Okay, so there’s the science. Now, on to the really fun stuff… FOOD.
What did I eat to stay at 1,200 a day? How did I make tracking calories not so headache-inducing???
This handy-dandy little tool right here.
A kitchen scale. This is a picture of the model I use every day, by Homedics. On Amazon it’s listed with a price tag of about $62, but I paid less than $20 for it at Bed Bath & Beyond. There are a million different styles and sizes, but they all do the same thing. (Here is a comparable one for less than $20 on Amazon, if you’re like me and prefer to do all your shopping there.) I like this one because it’s simple, small, and thin, so it doesn’t take up a lot of counter space and is easy to store. The flat surface makes it super easy to clean, too. It weighs anything up to 11 lbs, in grams or ounces.
This is the indispensable tool that allowed me to accurately measure what I eat. For less than $20 I changed my life. It really is the little things. 😉
With the MyFitnessPal app or website, you can choose a calorie goal (or have the app calculate one for you based on your stats and goals). Then, you input your food into the app to keep track of your daily consumption.
For instance, if I have an egg and turkey sandwich for breakfast, it looks like this in my food diary on the app:
In this instance, the only thing that really needs to be weighed is the deli meat. 2 ounces or 56 grams is one 50 calorie serving.
The app has a recipe function in it that allows you to add in all your ingredients and input the number of servings. Since home-cooked meals tend to be much lower in calories than anything you would find eating out, it’s pretty much necessary to get familiar with that function in order to be successful.
Making lower-calorie choices in your day-to-day life is something that takes some getting used to, but it gets a lot easier with time. For instance, we switched to Sara Lee Delightful bread–45 calories a slice! That’s much better than the 80-100 in the bread we used before. I weaned myself off the coffee creamer I used to drink insane amounts of every morning. I was using easily 150 calories worth of it a day, probably more. Now I drink plain black coffee (which has a negligible calorie count–somewhere around 2 per cup). We eat more vegetables and use less cooking oil and butter. More greek yogurt, less ice cream. More home-cooked meals, less restaurant food.
Speaking of restaurant food. One of the unpleasant realities that I’ve encountered on this journey is that, before I started tracking my food, I had NO FREAKING IDEA how much food I was eating every day. I may not ever be able to walk into a Chinese buffet again. The numbers are kind of traumatic. Let’s put it this way: my intake before I started tracking was somewhere between 2,500 and 4,000 A DAY. Every day. And I never felt like I was eating all that much food.
Now, I still eat ice cream, and chocolate. I still have wine and we go to the local Mexican restaurant and have fajitas about once a week. It’s all about better choices and moderation, not restriction and misery. 🙁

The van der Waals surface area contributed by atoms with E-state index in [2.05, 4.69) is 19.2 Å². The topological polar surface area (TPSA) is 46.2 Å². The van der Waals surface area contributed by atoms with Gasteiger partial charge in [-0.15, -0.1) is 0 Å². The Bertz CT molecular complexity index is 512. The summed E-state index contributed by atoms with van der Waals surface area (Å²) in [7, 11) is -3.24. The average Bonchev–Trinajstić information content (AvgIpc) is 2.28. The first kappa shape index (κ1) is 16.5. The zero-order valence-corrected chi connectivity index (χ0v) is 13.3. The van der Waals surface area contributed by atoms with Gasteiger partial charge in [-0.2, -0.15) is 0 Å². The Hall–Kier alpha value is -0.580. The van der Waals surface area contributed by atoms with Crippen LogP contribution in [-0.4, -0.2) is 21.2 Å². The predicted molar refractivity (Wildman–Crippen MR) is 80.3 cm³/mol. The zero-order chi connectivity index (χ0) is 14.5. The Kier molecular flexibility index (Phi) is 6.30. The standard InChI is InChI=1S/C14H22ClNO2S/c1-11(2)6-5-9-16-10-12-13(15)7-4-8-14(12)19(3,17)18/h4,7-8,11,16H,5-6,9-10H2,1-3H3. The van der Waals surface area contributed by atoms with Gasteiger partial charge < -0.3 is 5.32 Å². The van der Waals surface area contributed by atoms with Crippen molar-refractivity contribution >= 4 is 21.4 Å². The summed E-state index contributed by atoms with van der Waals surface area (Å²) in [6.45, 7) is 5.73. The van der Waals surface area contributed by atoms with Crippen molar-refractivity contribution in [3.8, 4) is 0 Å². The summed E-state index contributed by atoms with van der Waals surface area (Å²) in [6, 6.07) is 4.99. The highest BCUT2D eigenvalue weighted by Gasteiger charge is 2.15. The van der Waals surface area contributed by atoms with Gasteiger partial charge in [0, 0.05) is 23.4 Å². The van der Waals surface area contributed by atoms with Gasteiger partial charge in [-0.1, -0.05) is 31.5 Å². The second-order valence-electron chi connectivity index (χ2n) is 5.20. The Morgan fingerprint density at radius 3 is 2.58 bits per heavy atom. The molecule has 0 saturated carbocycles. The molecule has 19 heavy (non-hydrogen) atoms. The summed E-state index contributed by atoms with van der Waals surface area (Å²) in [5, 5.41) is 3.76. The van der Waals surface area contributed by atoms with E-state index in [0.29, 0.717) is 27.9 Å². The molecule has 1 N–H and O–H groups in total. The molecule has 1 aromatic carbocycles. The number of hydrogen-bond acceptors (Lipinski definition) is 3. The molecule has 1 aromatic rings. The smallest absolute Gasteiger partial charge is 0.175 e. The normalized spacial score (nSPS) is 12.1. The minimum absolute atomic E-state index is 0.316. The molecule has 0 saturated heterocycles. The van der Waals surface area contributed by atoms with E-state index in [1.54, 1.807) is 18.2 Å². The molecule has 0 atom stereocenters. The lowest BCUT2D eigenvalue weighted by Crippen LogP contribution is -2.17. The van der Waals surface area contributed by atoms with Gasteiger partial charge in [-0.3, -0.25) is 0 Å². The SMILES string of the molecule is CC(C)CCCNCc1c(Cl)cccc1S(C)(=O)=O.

I’ve had a lot of people ask me if I limit carbs, or if I gave up sweets. The answer is a resounding no. Pasta is fine, cake is fine. But you have to be aware of the affect those things have on your body, and know that indulgence doesn’t have to mean eating half a cake or a whole block of cheese (can you tell I’m speaking from experience?).
For instance, I’ve found that I always feel like snacking before bed. Usually on sweets. So, for me, eating a smaller breakfast and lunch, a large dinner, and then being able to have a treat (or two) before bed kept me from feeling like I was denying myself anything. For some people, breakfast isn’t necessary and skipping it helps them stick to their goals. If I don’t eat breakfast, I’m a raging, hangry monster by 10am. If you prefer a bigger lunch, you can compensate with a lighter dinner. It’s all about balance and finding what works for you.
Friends, I think that’s about it. This is my “secret.” I eat fewer calories than I burn. Within the last few months, my husband and I have started a workout program that works for us and have set some personal goals for ourselves, but that’s another post entirely. Weight loss is 80% diet, at least. “You can’t outrun your fork” is a phrase that really stood out to me when I first started this journey. That was my mistake in my younger days: I would exhaust myself working out, be starving, and eat away all my hard work, then be depressed when I didn’t see results.
Once I had the knowledge, I was able to make meaningful changes to my lifestyle and improve my physical–and emotional–health through weight loss. I wake up feeling better each and every day. Playing with my kids is more fun. I have a strong desire to get out and DO THINGS that I didn’t before. I hope that, if this is something you struggle with, it empowers you and helps with your battle. If you have any questions, message or email me and I will do whatever I can to answer them.
Much love to you all,